After stunning success of ‘Mission Shakti’ that paved way for India in elite space club, ISRO is set to launch radar imaging satellite Risat-2BR1 from Andhra Pradesh’s Sriharikota on May 22 later this month. According to a report in Times of India, this satellite is the most advanced version in its entire series. Superior surveillance and imaging capabilities are the core points of the Risat-2BR1 satellite, the report said. It also added that the imaging capabilities are so advanced that the satellite can zoom into the clouds with a precise resolution of 1 metre. In simple terms it means that it can ‘see’ objects on the ground at least two or three times a day.
In geo-strategic terms, this means that India can now keep a close eye on the launchpads across the Line of Control and other such movements on various border posts. The satellite will also boost India’s capabilities of keep a watch on its waterways. With a very active China in the international waters, the Risat-2BR1 will help India in naval surveillance.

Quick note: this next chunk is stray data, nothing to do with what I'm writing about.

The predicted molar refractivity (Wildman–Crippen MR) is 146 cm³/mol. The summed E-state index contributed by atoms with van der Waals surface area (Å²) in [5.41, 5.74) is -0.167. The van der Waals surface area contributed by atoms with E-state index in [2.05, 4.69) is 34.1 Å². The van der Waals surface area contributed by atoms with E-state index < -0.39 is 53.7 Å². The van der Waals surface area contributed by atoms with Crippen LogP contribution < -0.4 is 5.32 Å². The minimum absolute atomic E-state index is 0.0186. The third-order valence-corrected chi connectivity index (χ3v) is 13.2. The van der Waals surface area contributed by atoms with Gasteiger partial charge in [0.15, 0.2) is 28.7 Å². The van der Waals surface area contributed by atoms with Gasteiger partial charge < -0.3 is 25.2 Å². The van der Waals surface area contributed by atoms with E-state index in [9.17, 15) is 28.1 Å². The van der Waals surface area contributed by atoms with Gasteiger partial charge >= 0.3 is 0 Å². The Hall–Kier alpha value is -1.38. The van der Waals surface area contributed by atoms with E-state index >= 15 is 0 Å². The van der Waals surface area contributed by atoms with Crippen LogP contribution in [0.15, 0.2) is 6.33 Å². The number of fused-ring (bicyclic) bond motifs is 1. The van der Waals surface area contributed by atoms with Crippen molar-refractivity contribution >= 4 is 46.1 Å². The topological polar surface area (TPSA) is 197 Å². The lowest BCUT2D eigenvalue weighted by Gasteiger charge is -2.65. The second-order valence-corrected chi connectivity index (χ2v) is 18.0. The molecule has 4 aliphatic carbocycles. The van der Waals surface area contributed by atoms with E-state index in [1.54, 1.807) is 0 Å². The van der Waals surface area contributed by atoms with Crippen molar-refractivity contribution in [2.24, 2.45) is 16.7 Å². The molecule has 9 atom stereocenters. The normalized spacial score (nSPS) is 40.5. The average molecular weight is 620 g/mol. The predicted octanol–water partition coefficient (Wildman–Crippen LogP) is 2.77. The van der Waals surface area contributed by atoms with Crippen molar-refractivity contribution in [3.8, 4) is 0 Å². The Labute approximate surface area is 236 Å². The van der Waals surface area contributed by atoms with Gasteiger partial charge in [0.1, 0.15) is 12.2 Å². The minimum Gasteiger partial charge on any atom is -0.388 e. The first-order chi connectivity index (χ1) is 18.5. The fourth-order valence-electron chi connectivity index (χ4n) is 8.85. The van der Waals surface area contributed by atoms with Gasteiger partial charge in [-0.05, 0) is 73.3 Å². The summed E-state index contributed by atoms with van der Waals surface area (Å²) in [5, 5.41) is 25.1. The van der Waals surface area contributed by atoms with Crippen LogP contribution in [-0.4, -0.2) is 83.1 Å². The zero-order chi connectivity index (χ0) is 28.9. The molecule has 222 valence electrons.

While Risat-2BR1 will be ISRO’s main priority this month, the space agency isb also working on the ambitious Chandrayaan-2. Seeking to create history with India's second moon mission Chandrayaan-2, space agency ISRO Friday said it will attempt to launch a rover in the lunar South Pole, a uncharted territory so far. "Till date nobody has made an attempt to land a rover in the region. It has been only near the equator (of the Moon).We will be attempting to launch the rover (of Chandrayaan 2) in lunar South Pole for the first time", Indian Space Research Organisation (ISRO) Chairman K Sivan had said. Earlier, ISRO had said all three modules of the moon mission -- Orbiter, Lander (Vikram) and Rover (Pragyan) -- were getting ready for the launch scheduled in July and the lander was expected to touch down on the lunar surface in early September.
ISRO has kept the launch window for the mission onboard GSLV MK-III rocket from July 9 to July 16 with an expected Moon landing on September 6.